Academic journal article Human Architecture: Journal of the Sociology of Self-Knowledge

Choosing My Major and Career: A Sociological Inquiry

Academic journal article Human Architecture: Journal of the Sociology of Self-Knowledge

Choosing My Major and Career: A Sociological Inquiry

Article excerpt

My current major is Social Psychology. This means that half of my classes are under the sociology department and the other half under the psychology department. When I tell people about my major, the usual reply is "Oh, that's interesting, what are you planning on doing with it?" My response to this is always, "I'm going to go to Grad School." Then I'll usually give a list of a few fields of graduate studies that I am interest in, and four or five things that I may end up doing with my possible future degree. I can't limit myself to one choice, and I think I am afraid of choosing a goal, for fear of not achieving it.

I used to think that Sociology and Psychology were both just phony majors, full of information that was just commonsense, and for people who were bleeding hearts or who didn't know what they wanted to major in. Sociology and/or Psychology were never on my possible lists of majors during my senior year of high school. It was a difficult road that led me to this major, with the most salient events occurring in the past two years, but on a road that probably began as a young child.

In this paper, using a framework informed by various sociological theories, I am going to investigate what caused me to choose Social Psychology as a major and explore the possibilities for my future career goals. In order to do this I must employ what C. Wright Mills has termed the Sociological Imagination. By this notion, Mills means the ability to relate one's own life with society as a whole, and the capacity to shift views from the personal to the public (348).

To understand my choice in becoming a Social Psychology student and to determine my future educational goals, I will first look at what Mills has termed "troubles." Troubles happen "within the character of the individual and within the range of his immediate relations with others" (Mills 350).

Troubles fall under the realm of microsociology, which is concerned with face-to-face encounters and the details of communication and human interaction (Wallace & Wolf 5). It is the microsociological connection that I will focus on during the first half of my paper.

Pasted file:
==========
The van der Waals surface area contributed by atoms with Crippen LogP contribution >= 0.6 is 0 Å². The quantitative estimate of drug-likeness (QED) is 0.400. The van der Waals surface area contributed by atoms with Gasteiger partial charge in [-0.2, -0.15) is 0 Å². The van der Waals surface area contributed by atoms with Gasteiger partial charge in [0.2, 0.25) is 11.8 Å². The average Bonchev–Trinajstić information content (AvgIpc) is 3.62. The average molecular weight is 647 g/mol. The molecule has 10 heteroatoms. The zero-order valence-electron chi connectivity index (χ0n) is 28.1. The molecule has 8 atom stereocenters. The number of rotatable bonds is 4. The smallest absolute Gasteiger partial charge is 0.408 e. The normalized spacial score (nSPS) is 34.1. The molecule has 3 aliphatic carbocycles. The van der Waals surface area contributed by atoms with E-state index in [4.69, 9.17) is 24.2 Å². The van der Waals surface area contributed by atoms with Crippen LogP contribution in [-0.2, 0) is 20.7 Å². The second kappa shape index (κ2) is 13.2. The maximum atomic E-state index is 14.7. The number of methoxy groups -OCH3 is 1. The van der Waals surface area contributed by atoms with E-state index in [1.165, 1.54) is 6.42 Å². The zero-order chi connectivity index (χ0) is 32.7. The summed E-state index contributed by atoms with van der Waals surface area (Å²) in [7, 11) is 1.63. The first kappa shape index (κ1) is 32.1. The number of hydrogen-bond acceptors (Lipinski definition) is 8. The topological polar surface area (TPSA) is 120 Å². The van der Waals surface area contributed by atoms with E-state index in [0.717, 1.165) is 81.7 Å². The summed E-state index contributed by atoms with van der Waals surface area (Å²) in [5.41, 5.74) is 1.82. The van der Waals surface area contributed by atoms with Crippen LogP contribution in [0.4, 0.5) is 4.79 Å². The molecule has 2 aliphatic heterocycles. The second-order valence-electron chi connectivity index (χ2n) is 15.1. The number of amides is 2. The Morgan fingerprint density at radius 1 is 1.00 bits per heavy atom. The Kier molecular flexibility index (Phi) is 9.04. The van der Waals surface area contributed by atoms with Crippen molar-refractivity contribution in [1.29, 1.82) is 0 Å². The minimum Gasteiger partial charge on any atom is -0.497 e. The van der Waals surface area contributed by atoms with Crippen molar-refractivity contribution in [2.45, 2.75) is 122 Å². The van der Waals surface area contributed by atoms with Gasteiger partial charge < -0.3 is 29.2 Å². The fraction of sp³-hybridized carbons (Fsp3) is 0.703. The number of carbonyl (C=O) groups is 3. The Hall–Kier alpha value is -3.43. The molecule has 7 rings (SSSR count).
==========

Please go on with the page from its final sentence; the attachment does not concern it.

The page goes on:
To begin to question and comprehend the reasons I have chosen Social Psychology and what I plan to do with my degree, I must first problematize it from a stranger's point of view, and look at my life as though I have no preconceptions of what it should be, suspending my "learned cultural notions" (Wallace and Wolf 262). These approaches were used by Harold Garfinkel, the founder of Ethnomethodology, as ways of explaining his methods. Ethnomethodology is people's ways of making sense of their social world (Wallace & Wolf, 269). Eth nomethodology is a type of research associated with Phenomenology. Phenomenology is interested in things that can be directly understood by one's senses (Wallace & Wolf 263) and "asks us not to take the notions we have learned for granted, but ... to question our way of looking at and our way of being in the world" (Wallace & Wolf 262). I need to look at my past experiences and problematize and understand them to question the place I am in today, and to figure out where I want to go in the future. I agree with the UMass Boston student Jennifer Kosmas that "If we can become aware of our own social constructions, then we can also break out of the self-destructive habits by knowing ourselves" (74). So if I gain awareness of what has led me here, I can begin to know myself and figure out the best path for my future.

In her article titled, "The Roots of Procrastination: A Sociological Inquiry into Why I Wait Until Tomorrow," Kosmas analyzed her relationship with her father in order to get to the bottom of her procrastination problem. Similarly, in her essay titled, "Accepting Myself: Negotiating Self-Esteem and Conformity in Light of Sociological Theories," Sheerin Hosseini discussed her relationship with her parents in terms of her issues dealing with self-esteem. …

Search by... Author
Show... All Results Primary Sources Peer-reviewed


An unknown error has occurred. Please click the button below to reload the page. If the problem persists, please try again in a little while.